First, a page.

In this monthly blog series, our collections team write about their Object of the Month, chosen from our collection. In this blog post, Assistant Curator Scot Hurst traces the fascinating history of the Ii Naomasa Kabuto.
The Oriental Gallery of the Royal Armouries here in Leeds is home to a phenomenal collection of Japanese arms and armour. When faced with such a visually arresting display of brightly lacquered armour, moustachioed faceplates and gleaming blades, it is sometimes easy to overlook the more modest objects on display. I would like to take this opportunity to highlight one of these ‘overlooked treasures’, the Ii Kabuto.
On the 18th of September 1598 Toyotomi Hideyoshi, the de-facto ruler of Japan, died leaving his infant son as his only successor. After 8 years of unity and relative peace, Japan was once again torn apart by bitter civil war as rival warlords sought to capitalise upon the ensuing power vacuum.
Foremost amongst these warriors were Ishida Mitsunari and Tokugawa Ieyasu, who would eventually meet in a final, epic battle at Sekigahara on the 21st of October 1600. Tokugawa was ultimately triumphant, eliminating all opposition and unifying Japan once more. Three years later Tokugawa assumed the title of Shogun, or military dictator of Japan, and ushered in a new era of peace and unity that would last for almost 250 years.
Amongst Tokugawa’s most trusted and talented generals was a warrior called Ii Naomasa. Naomasa was a ferocious warrior, feared and respected equally by friend and foe alike. He was the living embodiment of the samurai ideal. Naomasa and his men would become infamous for wearing blood red armour in battle, earning themselves the nickname ‘The Red Devils,’ and a reputation just as terrifying. The Battle of Sekigahara would be Naomasa’s greatest triumph, as he charged ahead of the main Tokugawa advance to claim first blood against the enemy forces. This bravery and heroism, so characteristic of the samurai, would ultimately be his undoing. In the closing stages of the battle, while personally leading an attack, Ii Naomasa was shot and grievously wounded. He would never fully recover and eventually died in 1602 at the age of 41.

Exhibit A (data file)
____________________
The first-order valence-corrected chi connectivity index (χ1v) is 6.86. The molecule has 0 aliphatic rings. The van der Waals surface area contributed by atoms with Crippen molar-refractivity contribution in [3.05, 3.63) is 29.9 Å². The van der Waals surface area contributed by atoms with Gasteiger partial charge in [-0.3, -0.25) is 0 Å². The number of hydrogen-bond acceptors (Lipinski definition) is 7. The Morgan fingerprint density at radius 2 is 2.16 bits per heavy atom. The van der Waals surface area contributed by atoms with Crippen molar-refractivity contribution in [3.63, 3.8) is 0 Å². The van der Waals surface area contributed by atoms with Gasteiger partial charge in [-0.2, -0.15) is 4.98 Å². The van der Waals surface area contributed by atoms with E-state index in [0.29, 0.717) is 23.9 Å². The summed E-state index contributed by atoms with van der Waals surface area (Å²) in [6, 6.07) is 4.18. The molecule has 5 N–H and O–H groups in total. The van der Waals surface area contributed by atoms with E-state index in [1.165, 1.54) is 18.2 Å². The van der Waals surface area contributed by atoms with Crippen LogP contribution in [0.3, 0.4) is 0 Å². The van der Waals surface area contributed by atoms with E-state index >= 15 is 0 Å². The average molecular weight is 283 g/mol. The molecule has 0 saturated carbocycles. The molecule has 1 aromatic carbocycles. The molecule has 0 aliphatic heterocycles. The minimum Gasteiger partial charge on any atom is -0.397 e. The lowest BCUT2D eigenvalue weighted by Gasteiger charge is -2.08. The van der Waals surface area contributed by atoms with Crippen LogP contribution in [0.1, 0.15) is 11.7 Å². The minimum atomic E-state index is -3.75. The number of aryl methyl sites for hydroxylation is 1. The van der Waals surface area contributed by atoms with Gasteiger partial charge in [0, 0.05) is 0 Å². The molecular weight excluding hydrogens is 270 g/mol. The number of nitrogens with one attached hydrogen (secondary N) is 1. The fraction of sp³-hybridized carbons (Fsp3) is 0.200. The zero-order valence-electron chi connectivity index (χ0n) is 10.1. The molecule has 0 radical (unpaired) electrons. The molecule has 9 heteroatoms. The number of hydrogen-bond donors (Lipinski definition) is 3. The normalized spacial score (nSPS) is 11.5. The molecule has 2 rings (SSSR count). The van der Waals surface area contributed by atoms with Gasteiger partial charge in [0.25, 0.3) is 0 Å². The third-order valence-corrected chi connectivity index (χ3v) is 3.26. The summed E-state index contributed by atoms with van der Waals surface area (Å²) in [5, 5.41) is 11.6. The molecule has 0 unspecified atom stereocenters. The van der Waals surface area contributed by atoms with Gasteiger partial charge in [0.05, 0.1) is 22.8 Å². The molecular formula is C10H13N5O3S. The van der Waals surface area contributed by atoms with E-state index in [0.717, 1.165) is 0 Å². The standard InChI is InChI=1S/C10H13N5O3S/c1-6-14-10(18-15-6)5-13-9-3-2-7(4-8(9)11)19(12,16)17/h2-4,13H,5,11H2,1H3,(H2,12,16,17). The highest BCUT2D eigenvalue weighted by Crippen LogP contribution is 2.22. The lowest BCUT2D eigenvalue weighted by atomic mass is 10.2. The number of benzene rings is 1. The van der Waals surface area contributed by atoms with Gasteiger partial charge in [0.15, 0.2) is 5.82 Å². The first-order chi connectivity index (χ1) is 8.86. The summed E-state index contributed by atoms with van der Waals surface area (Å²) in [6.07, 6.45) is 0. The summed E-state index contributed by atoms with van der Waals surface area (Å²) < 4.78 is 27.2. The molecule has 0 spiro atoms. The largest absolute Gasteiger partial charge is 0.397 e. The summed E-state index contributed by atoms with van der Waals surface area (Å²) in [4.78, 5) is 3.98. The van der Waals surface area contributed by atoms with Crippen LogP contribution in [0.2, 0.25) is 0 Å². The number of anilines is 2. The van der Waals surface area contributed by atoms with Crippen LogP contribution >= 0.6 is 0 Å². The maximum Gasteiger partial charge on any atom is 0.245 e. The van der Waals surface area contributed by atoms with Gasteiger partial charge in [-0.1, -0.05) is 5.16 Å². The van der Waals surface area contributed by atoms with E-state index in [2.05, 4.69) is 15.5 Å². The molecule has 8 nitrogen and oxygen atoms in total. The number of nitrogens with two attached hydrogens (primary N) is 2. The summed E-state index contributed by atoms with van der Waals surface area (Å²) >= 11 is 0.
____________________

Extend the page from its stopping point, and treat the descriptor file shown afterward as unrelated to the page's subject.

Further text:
This helmet, or kabuto, is of a type known as hineno zunari kabuto, with a bowl comprising of a simple five plate construction made popular in the 16th century by the armourer Hineno Hironari. This places it in the period of Naomasa, although his personal armour is currently on display, along with several other similar examples, in Hikone Castle. Many subsequent members of the Ii clan adopted the same blood red pattern of armour, along with the tall, gold lacquered horns worn by Naomasa himself. This makes it somewhat difficult for us to conclusively say whom the helmet belonged too.
The helmet is made up of several elements. The hachi is the bowl of the helmet, in this case made up of five plates with a central, longitudinal plate being overlapped by a peaked brow plate. This peak is known as a mabezashi and was designed to protect the face from downward sword cuts. The small, back-turned lames at the side of the mabezashi are known as fukigayeshi and are again designed to deflect sword blows.
On older armours, the fukigayeshi are often much larger and more pronounced, often bearing a mon, or heraldic device. The shikoro, or neck guard on older armours is also much larger than the example here, often extending well over the shoulders. These elements hark back to the days when the samurai were typically horse-mounted warriors, using the bow as their principal weapon. The wide-brimmed shikoro would offer great protection from sword blows coming down from mounted enemies, towards the head and shoulders, while the fukigayeshi would help to deflect arrows from the face. As the military classes started to favour the sword and spear and developed a preference for fighting on foot, the large fukigayeshi and wide shikoro became more of a hindrance, potentially guiding an enemy blade in and even trapping it near the face rather than deflecting the blow. The diminutive fukigayeshi and closer fitting shikoro of later helmets were much more suited to infantry fighting.
The helmet crest, or maedate, which in this case is a pair of golden horns, served several purposes, such as identification on the battlefield and to create an intimidating visage. As Naomasa strode forward through the fog that morning at Sekigahara, he must have truly appeared to have been a devil!
Finally the face mask, or menpo, serves to further the terrifying image cultivated by the samurai, but also offered some protection to the face and served as an anchor point for the helmet itself. This type of menpo is known as a ressei men, because of its aggressive expression.
The kabuto is among many items on display in the Oriental Gallery at the Royal Armouries Museum, Leeds, the National Museum of Arms and Armour.
For a more detailed look at other items in the Royal Armouries collection, visit our Collections Online.